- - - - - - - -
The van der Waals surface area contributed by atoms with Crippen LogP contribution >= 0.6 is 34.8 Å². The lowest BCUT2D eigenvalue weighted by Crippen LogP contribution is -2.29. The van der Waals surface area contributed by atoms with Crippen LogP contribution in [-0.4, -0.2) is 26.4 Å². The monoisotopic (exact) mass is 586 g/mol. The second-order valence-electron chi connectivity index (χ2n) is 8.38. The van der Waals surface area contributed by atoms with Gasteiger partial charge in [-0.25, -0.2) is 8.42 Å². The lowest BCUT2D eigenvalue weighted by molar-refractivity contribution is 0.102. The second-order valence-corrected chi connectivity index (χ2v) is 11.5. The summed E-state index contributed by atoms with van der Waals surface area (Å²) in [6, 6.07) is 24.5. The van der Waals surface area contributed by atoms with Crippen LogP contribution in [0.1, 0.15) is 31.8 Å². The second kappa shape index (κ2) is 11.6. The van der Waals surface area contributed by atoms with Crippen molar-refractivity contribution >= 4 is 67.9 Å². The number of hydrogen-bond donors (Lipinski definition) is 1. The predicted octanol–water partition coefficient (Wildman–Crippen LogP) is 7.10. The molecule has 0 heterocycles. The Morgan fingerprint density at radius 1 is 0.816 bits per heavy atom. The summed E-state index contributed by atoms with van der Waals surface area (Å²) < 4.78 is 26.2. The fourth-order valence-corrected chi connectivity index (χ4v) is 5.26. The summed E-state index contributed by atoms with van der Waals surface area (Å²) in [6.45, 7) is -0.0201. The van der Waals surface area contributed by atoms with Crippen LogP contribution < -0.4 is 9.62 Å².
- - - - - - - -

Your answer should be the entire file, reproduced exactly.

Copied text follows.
The van der Waals surface area contributed by atoms with Crippen LogP contribution >= 0.6 is 34.8 Å². The lowest BCUT2D eigenvalue weighted by Crippen LogP contribution is -2.29. The van der Waals surface area contributed by atoms with Crippen LogP contribution in [-0.4, -0.2) is 26.4 Å². The monoisotopic (exact) mass is 586 g/mol. The second-order valence-electron chi connectivity index (χ2n) is 8.38. The van der Waals surface area contributed by atoms with Gasteiger partial charge in [-0.25, -0.2) is 8.42 Å². The lowest BCUT2D eigenvalue weighted by molar-refractivity contribution is 0.102. The second-order valence-corrected chi connectivity index (χ2v) is 11.5. The summed E-state index contributed by atoms with van der Waals surface area (Å²) in [6, 6.07) is 24.5. The van der Waals surface area contributed by atoms with Crippen LogP contribution in [0.1, 0.15) is 31.8 Å². The second kappa shape index (κ2) is 11.6. The van der Waals surface area contributed by atoms with Crippen molar-refractivity contribution >= 4 is 67.9 Å². The number of hydrogen-bond donors (Lipinski definition) is 1. The predicted octanol–water partition coefficient (Wildman–Crippen LogP) is 7.10. The molecule has 0 heterocycles. The Morgan fingerprint density at radius 1 is 0.816 bits per heavy atom. The summed E-state index contributed by atoms with van der Waals surface area (Å²) < 4.78 is 26.2. The fourth-order valence-corrected chi connectivity index (χ4v) is 5.26. The summed E-state index contributed by atoms with van der Waals surface area (Å²) in [6.45, 7) is -0.0201. The van der Waals surface area contributed by atoms with Crippen LogP contribution < -0.4 is 9.62 Å².